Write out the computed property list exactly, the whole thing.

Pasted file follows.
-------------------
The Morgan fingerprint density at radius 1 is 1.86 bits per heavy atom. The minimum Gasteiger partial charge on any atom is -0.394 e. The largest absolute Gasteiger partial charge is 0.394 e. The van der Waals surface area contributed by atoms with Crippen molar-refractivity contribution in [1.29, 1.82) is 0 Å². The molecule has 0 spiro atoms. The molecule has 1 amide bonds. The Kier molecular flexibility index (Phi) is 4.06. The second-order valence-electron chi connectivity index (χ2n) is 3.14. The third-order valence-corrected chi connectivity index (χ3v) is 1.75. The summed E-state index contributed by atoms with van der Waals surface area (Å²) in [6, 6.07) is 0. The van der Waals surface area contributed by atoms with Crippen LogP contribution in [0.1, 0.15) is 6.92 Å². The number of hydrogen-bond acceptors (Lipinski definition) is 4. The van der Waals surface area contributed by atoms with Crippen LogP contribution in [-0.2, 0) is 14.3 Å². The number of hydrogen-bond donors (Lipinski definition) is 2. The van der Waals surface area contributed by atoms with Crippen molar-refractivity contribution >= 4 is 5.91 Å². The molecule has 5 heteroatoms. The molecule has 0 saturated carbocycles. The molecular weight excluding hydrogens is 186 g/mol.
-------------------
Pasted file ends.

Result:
The Morgan fingerprint density at radius 1 is 1.86 bits per heavy atom. The minimum Gasteiger partial charge on any atom is -0.394 e. The largest absolute Gasteiger partial charge is 0.394 e. The van der Waals surface area contributed by atoms with Crippen molar-refractivity contribution in [1.29, 1.82) is 0 Å². The molecule has 0 spiro atoms. The molecule has 1 amide bonds. The Kier molecular flexibility index (Phi) is 4.06. The second-order valence-electron chi connectivity index (χ2n) is 3.14. The third-order valence-corrected chi connectivity index (χ3v) is 1.75. The summed E-state index contributed by atoms with van der Waals surface area (Å²) in [6, 6.07) is 0. The van der Waals surface area contributed by atoms with Crippen LogP contribution in [0.1, 0.15) is 6.92 Å². The number of hydrogen-bond acceptors (Lipinski definition) is 4. The van der Waals surface area contributed by atoms with Crippen LogP contribution in [-0.2, 0) is 14.3 Å². The number of hydrogen-bond donors (Lipinski definition) is 2. The van der Waals surface area contributed by atoms with Crippen molar-refractivity contribution >= 4 is 5.91 Å². The molecule has 5 heteroatoms. The molecule has 0 saturated carbocycles. The molecular weight excluding hydrogens is 186 g/mol.